‘dynasties’, moving from one party to another with bewildering rapidity,
with their political direction decided by whom the military
Khan has won because he had campaigned for several years on ‘fighting
corruption’, for which the previous two main parties of government, the
Muslim League and the People’s Party (led by the Bhutto dynasty), were
notorious. The anti-corruption message has won over sufficient voters,
mainly middle class. Khan appealed to this layer as a more ‘secular’
candidate (not surprising considering his personal affairs).
Although, the PTI’s support comes from the urban middle classes, in
the election he aligned his party with smaller extreme religious parties
in order to try to gain a majority, stepping back on equality and
‘social’ issues. Moreover, he is regarded as the new favourite of the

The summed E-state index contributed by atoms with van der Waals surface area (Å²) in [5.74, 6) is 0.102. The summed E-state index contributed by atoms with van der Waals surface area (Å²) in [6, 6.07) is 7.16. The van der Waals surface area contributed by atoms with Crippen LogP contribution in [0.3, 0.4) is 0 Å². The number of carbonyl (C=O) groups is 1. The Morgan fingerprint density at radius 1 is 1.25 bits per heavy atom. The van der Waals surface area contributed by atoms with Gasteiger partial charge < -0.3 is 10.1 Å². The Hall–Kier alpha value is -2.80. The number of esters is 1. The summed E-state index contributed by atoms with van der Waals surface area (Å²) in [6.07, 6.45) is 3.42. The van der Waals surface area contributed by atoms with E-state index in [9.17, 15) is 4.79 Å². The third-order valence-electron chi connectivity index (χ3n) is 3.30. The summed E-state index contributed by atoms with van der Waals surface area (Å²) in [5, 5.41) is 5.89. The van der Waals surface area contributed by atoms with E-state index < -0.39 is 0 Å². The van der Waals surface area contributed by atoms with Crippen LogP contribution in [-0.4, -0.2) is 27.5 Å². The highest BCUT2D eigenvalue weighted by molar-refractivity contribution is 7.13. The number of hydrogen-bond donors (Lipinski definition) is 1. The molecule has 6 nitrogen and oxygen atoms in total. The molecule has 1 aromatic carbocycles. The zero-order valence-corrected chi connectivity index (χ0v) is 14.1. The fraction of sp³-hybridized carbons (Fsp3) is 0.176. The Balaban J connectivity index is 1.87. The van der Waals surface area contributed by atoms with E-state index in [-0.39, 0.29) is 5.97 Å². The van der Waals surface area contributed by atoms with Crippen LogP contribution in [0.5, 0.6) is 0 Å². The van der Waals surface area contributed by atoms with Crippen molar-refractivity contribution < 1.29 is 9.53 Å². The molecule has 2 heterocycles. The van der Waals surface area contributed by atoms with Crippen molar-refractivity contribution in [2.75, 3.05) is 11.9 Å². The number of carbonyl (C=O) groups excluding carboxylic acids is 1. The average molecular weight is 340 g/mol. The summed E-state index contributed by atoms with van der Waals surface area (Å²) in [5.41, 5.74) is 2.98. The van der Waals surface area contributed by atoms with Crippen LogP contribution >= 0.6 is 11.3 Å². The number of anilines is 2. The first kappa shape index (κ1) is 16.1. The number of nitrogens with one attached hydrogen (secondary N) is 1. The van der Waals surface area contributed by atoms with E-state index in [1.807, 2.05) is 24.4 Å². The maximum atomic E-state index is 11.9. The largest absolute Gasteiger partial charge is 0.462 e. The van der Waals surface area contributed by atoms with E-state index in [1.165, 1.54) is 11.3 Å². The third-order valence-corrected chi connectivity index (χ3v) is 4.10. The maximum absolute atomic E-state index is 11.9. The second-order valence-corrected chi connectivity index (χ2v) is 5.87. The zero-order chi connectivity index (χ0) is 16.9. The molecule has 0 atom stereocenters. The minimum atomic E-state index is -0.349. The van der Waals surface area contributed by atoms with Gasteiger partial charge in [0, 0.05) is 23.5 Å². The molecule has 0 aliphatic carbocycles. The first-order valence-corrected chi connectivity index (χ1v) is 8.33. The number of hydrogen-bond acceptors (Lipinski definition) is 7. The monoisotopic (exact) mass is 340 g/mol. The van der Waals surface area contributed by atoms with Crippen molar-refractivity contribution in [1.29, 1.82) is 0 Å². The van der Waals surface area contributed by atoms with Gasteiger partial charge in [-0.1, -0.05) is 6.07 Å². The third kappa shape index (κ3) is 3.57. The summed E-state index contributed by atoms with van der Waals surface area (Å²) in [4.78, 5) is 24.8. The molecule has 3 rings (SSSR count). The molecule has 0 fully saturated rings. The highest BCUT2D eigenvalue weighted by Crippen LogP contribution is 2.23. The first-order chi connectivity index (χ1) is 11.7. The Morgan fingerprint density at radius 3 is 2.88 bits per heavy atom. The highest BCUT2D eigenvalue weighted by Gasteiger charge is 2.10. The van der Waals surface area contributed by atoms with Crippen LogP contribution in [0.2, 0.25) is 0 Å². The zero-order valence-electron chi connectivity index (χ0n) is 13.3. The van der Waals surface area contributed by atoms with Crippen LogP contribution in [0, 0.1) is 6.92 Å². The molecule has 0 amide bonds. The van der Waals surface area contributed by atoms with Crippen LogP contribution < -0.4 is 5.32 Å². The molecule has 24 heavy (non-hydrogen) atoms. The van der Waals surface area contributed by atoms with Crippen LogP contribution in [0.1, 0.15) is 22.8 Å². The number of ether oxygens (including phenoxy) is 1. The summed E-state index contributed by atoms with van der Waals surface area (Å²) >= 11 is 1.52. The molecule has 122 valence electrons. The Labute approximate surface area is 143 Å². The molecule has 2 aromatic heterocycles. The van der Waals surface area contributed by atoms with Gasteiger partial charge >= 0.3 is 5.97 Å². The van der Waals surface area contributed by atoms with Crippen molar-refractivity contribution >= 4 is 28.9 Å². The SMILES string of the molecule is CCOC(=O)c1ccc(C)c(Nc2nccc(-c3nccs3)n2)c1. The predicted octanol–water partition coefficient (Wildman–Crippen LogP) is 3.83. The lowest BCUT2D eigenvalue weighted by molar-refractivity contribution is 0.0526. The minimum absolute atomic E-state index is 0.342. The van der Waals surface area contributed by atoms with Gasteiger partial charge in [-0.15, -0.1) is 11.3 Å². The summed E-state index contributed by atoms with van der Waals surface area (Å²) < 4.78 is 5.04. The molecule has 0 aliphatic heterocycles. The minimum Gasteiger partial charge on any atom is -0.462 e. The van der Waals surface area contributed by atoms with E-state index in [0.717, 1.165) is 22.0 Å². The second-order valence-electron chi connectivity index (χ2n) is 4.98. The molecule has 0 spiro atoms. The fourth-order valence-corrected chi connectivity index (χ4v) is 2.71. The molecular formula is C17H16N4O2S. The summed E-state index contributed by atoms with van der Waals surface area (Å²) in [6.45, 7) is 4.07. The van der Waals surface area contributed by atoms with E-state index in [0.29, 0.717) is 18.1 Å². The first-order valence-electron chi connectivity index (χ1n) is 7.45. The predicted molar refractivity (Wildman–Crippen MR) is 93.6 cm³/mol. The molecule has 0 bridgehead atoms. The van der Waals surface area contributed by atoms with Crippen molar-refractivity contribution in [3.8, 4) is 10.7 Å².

military, which wishes to continue its policy of backing the Taliban in
Afghanistan and allying Pakistan with China against India. China is now
Pakistan’s largest foreign investor.
Khan claims he wants to ‘depoliticise’ the police and establish ‘law
and order’ in a violent crime-ridden society; to ‘improve health and
education’ through bringing health insurance to 70% of the
population. Yet in no way is Khan sympathetic to the interests of
Pakistan’s working class or rural farmers. He is set to follow the
dictates of the IMF as the ‘solution’ for Pakistan’s continuing economic
failure. And that means his policy ‘aspirations’ will never be met.
The reality is that Pakistan’s stuttering economy is entering yet
another period of slump and crisis after a short boom. The IMF’s last